Between 2013 and 2017, Douglas-Westwood’s report, the World Floating Production Market Forecast 2013-2017, forecasts that USD 91 billion will be spent on floating production systems (FPS)—an increase of 100% over the preceding 5-year period. Tracking more than 200 potential future FPS deployment opportunities, a total of 121 FPS, or a 37% increase, are forecast to be installed. This growth is driven by multiple factors, such as a larger proportion of newbuilds and conversions compared with redeployments, a greater degree of local content that often results in a higher cost base, and general offshore industry cost inflation.
Floating production storage and offloading (FPSO) vessels represent by far the largest segment of the market both in terms of numbers (94 installations) and forecast capital expenditure (Capex) of 80% over the 5-year period. Floating production semisubmersibles account for the second largest segment of Capex (10%), and the third largest is tension leg platforms (7%).
Latin America accounts for 29% of the 121 installations forecast and 37% of the projected Capex (Fig. 1), with the majority of these being FPSO vessels. The difference between the two figures is due to Latin America having higher than average capital costs that are related to a higher proportion of expensive deepwater projects compared with other regions.
Africa is the second largest region, with forecast Capex of USD 18.2 billion (20%). As in Latin America, a large proportion of the African installations will take place in deep water.
Although Asia has a forecast of more installations (24) than Africa (18), it is expected to account for only USD 12.5 billion, a smaller proportion of global Capex (nearly 14%). With the majority of the FPS being located in relatively shallow water and benign environments, straightforward FPS designs are sourced from converted vessels that are usually cheaper than newbuilds.
Although a predominantly shallow water region in which fixed platforms are used, western Europe is expected to see 20 FPS installations over the next 5 years. Some of these projects revolve around the rejuvenation of mature producing areas.
Three factors driving the sustained growth of the FPS sector are:
As shallow water opportunities become increasingly scarce, the development of deepwater reserves will accelerate rapidly. For a deepwater field, an FPS is the development method of choice, since fixed platforms are often ruled out on technical and/or economic grounds.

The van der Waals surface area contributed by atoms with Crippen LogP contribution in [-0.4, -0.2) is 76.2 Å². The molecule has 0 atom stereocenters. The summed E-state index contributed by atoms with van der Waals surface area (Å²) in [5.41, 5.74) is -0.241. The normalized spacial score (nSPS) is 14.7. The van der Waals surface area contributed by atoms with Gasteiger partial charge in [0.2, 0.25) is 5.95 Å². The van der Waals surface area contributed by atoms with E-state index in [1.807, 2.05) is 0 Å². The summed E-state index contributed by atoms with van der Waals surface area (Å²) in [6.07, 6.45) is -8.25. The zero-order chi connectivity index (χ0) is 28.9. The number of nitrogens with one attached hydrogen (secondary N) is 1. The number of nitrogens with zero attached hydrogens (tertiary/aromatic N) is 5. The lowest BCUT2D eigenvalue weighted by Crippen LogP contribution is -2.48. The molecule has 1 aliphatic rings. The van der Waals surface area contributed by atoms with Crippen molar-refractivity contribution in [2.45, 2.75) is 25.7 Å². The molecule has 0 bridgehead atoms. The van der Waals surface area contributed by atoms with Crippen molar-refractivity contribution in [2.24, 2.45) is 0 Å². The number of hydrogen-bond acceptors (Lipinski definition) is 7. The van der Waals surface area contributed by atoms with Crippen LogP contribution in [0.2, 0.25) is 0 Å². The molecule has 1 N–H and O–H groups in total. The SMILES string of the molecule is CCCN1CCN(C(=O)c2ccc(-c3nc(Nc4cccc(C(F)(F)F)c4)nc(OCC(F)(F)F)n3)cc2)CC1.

The FPS expenditure in deepwater is expected to total USD 58 billion over the 2013–2017 forecast period, equating to 63% of the global FPS market value. The deepwater market distribution for the next 5 years shows the continued dominance of Latin America and Africa, with the former expected to increase its share of forecast Capex from 30 to 50%.
The subsea sector has developed at a remarkable pace in recent years, enabling the economic development of fields in deeper waters farther offshore. Subsea processing technology is maturing and is now enabling production to FPSO vessels from challenging reservoirs including heavy oil.
Versatility enables FPS to be used for a variety of different applications besides conventional life-of-field production. These include extended well testing, early production systems, and rejuvenation projects.
FPSO vessels are also an attractive solution for marginal field developments, particularly at which an existing unit can be renovated, modified, and redeployed at a significantly lower cost than a newbuild.
Three factors that will affect the supply of units in the FPS sector are:
Financing remains a challenge for leasing contractors and smaller E&P companies because of the debt crisis in Europe. At the same time, local content requirements are pushing up prices and extending lead times, particularly in Brazil.
For the field operator, FPS ownership becomes the cost-effective option where production extends over a long period. Alternatively, the decision to lease an FPS can be seen as a trade-off between the lower upfront Capex and the increased operating expenditure resulting from the leasing charges. However, leasing also brings advantages in terms of the cost of field abandonment.